And it’s just like you to be plumping for the partisan interests of the Democratic Party while maintaining its somehow illegitimate for Republicans to look out for their own interests. And you’re striking these stupid self-centered poses on an issue where you’re simply wrong on the merits.

                  And it’s also just like the Democratic Party to countenance the grossest sort of dishonorable behavior. Hofeller’s daughter is a head case and has been a frequent visitor in the West Virginia court system. She conned her mother and siblings to be allowed into a house where she hasn’t been welcome in a while and stole contents off his computer.

                  That’s the Democratic Party. A criminal organization of liars.

                  1. Tabby, if Hofeller’s files are admitted as evidence in hearings regarding the Citizenship Question, they could have a devastating impact. And they should. Apparently those files tell us exactly what we suspected: “The Citizenship Question was a naked effort to suppress Hispanic votes”.

                    And feel free to post those articles regarding Hofeller’s daughter. They sound intriguing to me.

                    1. Peter, Hofeller is providing an opinion. The question itself proves its objective.

                      “Is this person a citizen of the United States”

                      Nothing is clearer than that. Do you have proof that this is not the primary reason? Remember decades ago this was one of the questions.

                      Skip the citations, skip the stories. A few sentences of proof backed up by a citation (with a location) will be sufficient.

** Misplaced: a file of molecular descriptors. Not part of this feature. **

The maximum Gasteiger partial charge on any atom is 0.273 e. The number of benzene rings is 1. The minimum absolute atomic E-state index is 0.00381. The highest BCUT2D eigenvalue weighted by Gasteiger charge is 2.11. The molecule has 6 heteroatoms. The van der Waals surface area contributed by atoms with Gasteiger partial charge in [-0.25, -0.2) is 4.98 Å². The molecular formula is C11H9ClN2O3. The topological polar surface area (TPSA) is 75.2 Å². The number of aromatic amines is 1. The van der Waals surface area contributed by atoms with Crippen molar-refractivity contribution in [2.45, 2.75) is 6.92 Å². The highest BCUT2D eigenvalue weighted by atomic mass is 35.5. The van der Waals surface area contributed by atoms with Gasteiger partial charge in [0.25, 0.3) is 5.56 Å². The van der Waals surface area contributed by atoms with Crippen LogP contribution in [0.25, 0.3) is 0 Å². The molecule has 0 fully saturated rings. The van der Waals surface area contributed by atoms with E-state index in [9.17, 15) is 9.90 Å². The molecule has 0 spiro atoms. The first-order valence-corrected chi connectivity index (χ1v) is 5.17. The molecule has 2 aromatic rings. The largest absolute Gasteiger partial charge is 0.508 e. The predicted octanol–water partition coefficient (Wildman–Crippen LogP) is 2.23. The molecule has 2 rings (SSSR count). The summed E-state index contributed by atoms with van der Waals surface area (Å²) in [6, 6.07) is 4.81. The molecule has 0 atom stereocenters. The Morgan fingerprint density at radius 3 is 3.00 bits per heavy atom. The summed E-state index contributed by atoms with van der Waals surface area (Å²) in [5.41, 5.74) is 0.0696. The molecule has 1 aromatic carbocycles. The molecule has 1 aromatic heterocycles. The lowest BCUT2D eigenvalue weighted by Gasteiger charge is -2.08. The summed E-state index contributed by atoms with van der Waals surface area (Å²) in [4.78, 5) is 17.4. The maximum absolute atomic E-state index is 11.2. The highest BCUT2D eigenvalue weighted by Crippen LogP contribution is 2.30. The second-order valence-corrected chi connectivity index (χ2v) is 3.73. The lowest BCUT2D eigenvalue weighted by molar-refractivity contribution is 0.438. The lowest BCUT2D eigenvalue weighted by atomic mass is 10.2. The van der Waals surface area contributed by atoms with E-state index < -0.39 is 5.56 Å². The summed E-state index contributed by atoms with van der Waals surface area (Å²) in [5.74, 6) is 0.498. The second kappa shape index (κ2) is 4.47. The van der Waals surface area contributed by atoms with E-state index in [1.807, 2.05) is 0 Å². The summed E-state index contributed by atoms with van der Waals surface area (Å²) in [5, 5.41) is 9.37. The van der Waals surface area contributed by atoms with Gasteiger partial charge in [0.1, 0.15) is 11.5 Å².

2. “That’s the Democratic Party. A criminal organization of liars.”

                    DSS, the man wrote a book about this criminal organization.

                    “Stealing America: What My Experience with Criminal Gangs Taught Me about Obama, Hillary, and the Democratic Party ”

                    It’s quite a good book and describes the situation perfectly.

                  3. they could have a devastating impact.

                    They only have an impact if you assume the Democratic Party has a franchise to seek out the optimal district map and the opposition doesn’t. And I’m sure you can find a shyster on the bench who thinks that way. It’s pretty asinine, though.

                    1. Tabby, I don’t Democrats should be drawing districts either. I think independent commissions should. We did that in California.

                      And thanks for that tip on Hofeller’s daughter. I found an interesting story about her in the Huffington Post. She claims her mother allowed her to remove that bag of files from the house. She thought they were mostly photographs. If you know of another story, post it here.


                    2. There is no such thing as ‘an independent commission’ that’s trustworthy absent a clear practice manual on constructing districts. What you get with ‘an independent commission’ is

                      1. Maps drawn to protect incumbents; or

                      2. Maps drawn to promote the Democratic Party, as the supposedly ‘neutral’ commissioner(s) are suborned or are revealed to be Trojan horses, or as the court system intervenes.

                      However, you can’t enact a practice manual because regular procedures delineated in such a manual produce roughly equipopulous districts, not the absurd precision that appellate courts have required as a consequence of their inane equal protection jurisprudence.